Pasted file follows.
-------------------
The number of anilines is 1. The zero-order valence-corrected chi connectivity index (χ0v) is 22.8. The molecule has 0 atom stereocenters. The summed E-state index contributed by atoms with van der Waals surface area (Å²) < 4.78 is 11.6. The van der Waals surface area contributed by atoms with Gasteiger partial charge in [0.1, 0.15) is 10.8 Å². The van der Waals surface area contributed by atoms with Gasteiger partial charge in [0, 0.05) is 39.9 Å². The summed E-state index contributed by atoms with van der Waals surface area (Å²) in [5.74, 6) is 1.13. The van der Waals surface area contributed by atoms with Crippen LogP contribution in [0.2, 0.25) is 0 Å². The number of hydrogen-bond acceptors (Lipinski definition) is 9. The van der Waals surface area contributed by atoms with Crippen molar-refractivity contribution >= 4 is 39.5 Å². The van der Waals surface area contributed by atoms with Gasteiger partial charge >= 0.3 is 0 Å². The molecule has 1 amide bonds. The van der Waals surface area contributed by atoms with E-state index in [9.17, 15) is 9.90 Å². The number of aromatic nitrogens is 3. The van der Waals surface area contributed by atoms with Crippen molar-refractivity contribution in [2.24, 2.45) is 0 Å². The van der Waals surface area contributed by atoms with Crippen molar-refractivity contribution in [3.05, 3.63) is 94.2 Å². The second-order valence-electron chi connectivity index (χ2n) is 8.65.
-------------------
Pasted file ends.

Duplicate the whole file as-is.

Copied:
The number of anilines is 1. The zero-order valence-corrected chi connectivity index (χ0v) is 22.8. The molecule has 0 atom stereocenters. The summed E-state index contributed by atoms with van der Waals surface area (Å²) < 4.78 is 11.6. The van der Waals surface area contributed by atoms with Gasteiger partial charge in [0.1, 0.15) is 10.8 Å². The van der Waals surface area contributed by atoms with Gasteiger partial charge in [0, 0.05) is 39.9 Å². The summed E-state index contributed by atoms with van der Waals surface area (Å²) in [5.74, 6) is 1.13. The van der Waals surface area contributed by atoms with Crippen LogP contribution in [0.2, 0.25) is 0 Å². The number of hydrogen-bond acceptors (Lipinski definition) is 9. The van der Waals surface area contributed by atoms with Crippen molar-refractivity contribution >= 4 is 39.5 Å². The van der Waals surface area contributed by atoms with Gasteiger partial charge >= 0.3 is 0 Å². The molecule has 1 amide bonds. The van der Waals surface area contributed by atoms with E-state index in [9.17, 15) is 9.90 Å². The number of aromatic nitrogens is 3. The van der Waals surface area contributed by atoms with Crippen molar-refractivity contribution in [2.24, 2.45) is 0 Å². The van der Waals surface area contributed by atoms with Crippen molar-refractivity contribution in [3.05, 3.63) is 94.2 Å². The second-order valence-electron chi connectivity index (χ2n) is 8.65.